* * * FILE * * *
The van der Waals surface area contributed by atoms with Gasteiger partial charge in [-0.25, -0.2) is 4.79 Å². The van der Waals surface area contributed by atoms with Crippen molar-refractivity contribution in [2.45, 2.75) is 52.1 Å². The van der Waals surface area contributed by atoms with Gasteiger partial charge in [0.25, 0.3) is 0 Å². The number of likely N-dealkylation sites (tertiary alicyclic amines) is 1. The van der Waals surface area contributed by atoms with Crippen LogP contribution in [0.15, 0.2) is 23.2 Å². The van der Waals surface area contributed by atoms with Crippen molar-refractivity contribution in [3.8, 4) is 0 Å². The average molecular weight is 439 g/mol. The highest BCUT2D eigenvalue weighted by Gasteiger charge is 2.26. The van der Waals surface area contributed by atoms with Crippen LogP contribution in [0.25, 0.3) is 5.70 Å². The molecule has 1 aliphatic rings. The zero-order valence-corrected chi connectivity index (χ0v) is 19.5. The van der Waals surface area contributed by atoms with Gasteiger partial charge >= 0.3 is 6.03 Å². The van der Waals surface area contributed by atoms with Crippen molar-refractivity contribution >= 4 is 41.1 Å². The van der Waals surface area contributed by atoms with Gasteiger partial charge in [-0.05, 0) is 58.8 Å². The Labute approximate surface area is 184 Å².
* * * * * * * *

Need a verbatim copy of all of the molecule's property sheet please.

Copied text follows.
The van der Waals surface area contributed by atoms with Gasteiger partial charge in [-0.25, -0.2) is 4.79 Å². The van der Waals surface area contributed by atoms with Crippen molar-refractivity contribution in [2.45, 2.75) is 52.1 Å². The van der Waals surface area contributed by atoms with Gasteiger partial charge in [0.25, 0.3) is 0 Å². The number of likely N-dealkylation sites (tertiary alicyclic amines) is 1. The van der Waals surface area contributed by atoms with Crippen LogP contribution in [0.15, 0.2) is 23.2 Å². The van der Waals surface area contributed by atoms with Crippen molar-refractivity contribution in [3.8, 4) is 0 Å². The average molecular weight is 439 g/mol. The highest BCUT2D eigenvalue weighted by Gasteiger charge is 2.26. The van der Waals surface area contributed by atoms with Crippen LogP contribution in [0.25, 0.3) is 5.70 Å². The molecule has 1 aliphatic rings. The zero-order valence-corrected chi connectivity index (χ0v) is 19.5. The van der Waals surface area contributed by atoms with Gasteiger partial charge >= 0.3 is 6.03 Å². The van der Waals surface area contributed by atoms with Crippen molar-refractivity contribution >= 4 is 41.1 Å². The van der Waals surface area contributed by atoms with Gasteiger partial charge in [-0.05, 0) is 58.8 Å². The Labute approximate surface area is 184 Å².